Maryville's Big Bet on Faculty Training

Administrators at the Missouri university realized that an initiative to give every student an iPad wouldn't pay off if professors didn't buy in. Its hefty investment in training has been rewarded with significant adoption and strong student results.
 

May 31, 2017
 
Maryville University
English professor Jesse Kavadlo working with a student using their iPads.

A number of universities and colleges provide their students iPads for use in the classroom as well as to complete assignments and projects. And many of those institutions give their faculty members tablets, too. But few provide instructors and staff with the kind of iPad training that Maryville University does.

Maryville, a private university near St. Louis, not only gives iPads to all 500-plus professors and some adjuncts and staff members, it offers intensive in-person instruction that has cost the institution hundreds of thousands of dollars since it began the program in 2015.

Maryville President Mark Lombardi said the training is necessary because iPad technology “is the future of higher education learning. By the middle of the next decade, all universities will be in this pedagogical framework and utilizing this approach. It is absolutely the most student-centered approach to learning.”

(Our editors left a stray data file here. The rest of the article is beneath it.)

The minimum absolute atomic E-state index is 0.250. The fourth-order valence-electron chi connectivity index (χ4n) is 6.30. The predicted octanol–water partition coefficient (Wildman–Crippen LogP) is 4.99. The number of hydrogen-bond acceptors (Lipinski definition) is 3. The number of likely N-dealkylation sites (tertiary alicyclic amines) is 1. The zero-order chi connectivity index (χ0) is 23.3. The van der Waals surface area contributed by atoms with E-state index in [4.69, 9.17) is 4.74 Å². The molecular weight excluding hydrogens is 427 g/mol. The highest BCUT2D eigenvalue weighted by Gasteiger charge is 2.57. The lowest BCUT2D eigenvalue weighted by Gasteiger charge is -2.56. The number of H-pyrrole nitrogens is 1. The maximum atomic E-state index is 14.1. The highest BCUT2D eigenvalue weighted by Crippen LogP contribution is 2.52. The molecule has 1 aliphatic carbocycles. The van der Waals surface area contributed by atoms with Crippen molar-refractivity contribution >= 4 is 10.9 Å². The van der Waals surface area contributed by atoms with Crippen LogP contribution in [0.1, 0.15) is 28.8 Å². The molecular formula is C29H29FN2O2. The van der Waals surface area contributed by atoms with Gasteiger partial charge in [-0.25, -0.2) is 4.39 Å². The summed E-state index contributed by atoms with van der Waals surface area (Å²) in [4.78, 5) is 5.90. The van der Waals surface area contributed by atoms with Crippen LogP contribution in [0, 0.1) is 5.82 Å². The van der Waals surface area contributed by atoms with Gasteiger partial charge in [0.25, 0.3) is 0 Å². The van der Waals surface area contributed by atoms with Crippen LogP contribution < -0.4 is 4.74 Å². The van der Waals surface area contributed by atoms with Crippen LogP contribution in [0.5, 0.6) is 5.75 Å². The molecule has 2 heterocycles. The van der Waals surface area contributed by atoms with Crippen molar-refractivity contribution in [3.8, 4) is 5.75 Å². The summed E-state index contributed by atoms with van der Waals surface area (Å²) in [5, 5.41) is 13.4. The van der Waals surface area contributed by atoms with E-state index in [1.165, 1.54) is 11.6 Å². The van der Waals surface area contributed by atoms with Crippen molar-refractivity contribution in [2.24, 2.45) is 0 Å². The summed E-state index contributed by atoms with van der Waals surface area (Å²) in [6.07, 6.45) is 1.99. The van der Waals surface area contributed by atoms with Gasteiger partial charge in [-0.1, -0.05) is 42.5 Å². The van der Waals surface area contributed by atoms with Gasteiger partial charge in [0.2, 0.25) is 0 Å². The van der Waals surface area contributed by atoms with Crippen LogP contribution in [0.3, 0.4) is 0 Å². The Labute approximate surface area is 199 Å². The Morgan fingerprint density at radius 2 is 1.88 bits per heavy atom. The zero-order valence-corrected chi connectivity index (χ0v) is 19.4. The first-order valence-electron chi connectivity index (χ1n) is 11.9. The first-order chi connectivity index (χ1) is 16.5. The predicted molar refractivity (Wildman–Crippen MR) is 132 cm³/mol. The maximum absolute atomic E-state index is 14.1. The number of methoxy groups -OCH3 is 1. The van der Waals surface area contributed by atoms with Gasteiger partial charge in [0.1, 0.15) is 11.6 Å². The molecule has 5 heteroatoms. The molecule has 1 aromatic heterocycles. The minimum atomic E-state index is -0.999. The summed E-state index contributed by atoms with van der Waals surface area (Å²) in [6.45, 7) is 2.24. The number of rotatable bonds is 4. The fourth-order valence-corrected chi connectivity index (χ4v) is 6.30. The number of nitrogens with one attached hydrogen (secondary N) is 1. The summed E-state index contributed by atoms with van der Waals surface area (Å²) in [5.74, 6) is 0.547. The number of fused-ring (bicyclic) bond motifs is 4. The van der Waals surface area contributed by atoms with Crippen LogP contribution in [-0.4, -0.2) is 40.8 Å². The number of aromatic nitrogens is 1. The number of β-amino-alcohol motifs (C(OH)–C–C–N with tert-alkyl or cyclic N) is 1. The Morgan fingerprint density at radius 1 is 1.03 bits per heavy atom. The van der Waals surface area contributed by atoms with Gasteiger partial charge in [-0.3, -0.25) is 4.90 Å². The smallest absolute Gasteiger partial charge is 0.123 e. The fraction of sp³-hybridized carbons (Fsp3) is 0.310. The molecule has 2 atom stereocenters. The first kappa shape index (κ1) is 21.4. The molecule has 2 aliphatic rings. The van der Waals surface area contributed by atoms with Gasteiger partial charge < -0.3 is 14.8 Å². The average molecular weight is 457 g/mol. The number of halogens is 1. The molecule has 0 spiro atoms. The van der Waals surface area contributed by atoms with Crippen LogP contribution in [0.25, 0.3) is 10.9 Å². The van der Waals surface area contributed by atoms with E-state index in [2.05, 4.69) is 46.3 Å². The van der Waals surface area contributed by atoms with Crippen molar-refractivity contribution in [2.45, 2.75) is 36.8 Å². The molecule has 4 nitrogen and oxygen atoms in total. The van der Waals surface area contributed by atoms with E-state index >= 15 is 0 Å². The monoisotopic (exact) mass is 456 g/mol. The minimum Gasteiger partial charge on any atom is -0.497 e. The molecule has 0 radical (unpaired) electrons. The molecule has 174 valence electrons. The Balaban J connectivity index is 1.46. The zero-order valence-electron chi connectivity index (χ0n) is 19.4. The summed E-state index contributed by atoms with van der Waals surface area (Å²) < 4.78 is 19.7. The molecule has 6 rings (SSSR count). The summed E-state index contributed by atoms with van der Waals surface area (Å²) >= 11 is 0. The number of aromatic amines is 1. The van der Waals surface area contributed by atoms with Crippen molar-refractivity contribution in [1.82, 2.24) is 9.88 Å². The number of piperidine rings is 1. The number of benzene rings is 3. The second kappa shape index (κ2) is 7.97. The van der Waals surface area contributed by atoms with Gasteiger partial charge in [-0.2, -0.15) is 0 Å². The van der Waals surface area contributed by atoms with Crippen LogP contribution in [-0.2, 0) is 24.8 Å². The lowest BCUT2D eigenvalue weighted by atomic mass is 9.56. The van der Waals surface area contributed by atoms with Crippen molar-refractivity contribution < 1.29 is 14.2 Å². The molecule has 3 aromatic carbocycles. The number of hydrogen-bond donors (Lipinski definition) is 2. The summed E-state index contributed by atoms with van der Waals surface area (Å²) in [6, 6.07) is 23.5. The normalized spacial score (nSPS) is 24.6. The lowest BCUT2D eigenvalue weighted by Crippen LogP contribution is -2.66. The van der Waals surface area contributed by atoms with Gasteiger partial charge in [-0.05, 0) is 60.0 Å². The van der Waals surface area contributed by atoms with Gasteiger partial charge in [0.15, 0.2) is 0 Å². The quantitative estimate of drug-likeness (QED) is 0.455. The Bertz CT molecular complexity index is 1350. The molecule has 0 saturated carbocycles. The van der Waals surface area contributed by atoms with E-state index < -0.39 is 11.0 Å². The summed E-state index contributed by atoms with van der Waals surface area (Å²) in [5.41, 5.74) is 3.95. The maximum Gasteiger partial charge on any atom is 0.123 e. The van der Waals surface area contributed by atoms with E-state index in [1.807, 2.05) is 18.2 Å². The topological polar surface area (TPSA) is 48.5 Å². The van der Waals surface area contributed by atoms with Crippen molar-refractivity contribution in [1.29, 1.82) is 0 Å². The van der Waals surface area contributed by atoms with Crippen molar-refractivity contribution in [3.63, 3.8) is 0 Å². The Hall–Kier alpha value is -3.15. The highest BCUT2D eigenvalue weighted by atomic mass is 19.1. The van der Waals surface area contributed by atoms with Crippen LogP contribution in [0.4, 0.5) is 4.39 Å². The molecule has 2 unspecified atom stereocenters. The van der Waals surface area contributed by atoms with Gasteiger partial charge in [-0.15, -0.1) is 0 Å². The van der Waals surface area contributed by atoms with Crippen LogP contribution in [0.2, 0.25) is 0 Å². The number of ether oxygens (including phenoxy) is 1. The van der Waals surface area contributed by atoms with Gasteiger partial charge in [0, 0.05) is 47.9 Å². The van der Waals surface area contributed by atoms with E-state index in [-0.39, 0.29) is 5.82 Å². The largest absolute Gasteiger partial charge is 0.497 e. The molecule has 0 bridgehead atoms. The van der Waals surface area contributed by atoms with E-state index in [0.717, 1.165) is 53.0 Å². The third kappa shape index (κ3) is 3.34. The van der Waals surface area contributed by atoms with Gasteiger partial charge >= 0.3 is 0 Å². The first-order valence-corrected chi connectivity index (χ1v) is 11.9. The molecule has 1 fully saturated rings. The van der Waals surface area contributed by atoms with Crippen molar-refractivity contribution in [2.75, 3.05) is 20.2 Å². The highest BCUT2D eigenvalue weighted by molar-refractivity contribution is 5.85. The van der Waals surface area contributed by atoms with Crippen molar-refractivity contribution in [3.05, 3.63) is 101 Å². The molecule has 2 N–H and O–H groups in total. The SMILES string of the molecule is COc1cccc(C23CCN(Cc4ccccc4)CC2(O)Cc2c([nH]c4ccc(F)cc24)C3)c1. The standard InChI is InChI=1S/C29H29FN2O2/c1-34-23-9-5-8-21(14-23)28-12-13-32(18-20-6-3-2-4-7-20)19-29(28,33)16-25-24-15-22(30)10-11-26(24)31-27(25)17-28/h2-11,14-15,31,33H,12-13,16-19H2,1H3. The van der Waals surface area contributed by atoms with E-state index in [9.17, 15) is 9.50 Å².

But like most instructional innovations in higher education, Maryville's was unlikely to have much effect if faculty members did not embrace it. And Lombardi realized that effective buy-in was unlikely if faculty members did not get time and space for training.

During the initial iPad implementation in 2015, Maryville quickly learned that training was critical. Some faculty members, said Jesse Kavadlo, an English professor and the director of Maryville’s Center for Teaching and Learning, were “familiar and comfortable with [the iPad but] others were unfamiliar and uncomfortable.… Before the [initial] semester started, it was very clear that this wasn’t something we could just give to faculty and they would automatically know how to use it and how to best use it to enhance the classroom.”

And after two years, a few professors still have not embraced the technology. “Some were excited about [using the iPad as a teaching aid] but a few were more reluctant,” Kavadlo said. “There was some natural push-back, but it was a small group. … Nobody retired over it. … Nobody up and quit.”

Yet while Maryville administrators have not required faculty members to use the iPads in their face-to-face classrooms, 94 percent of them do, including 44 percent who said in a university survey that they have incorporated the technology into all of their courses.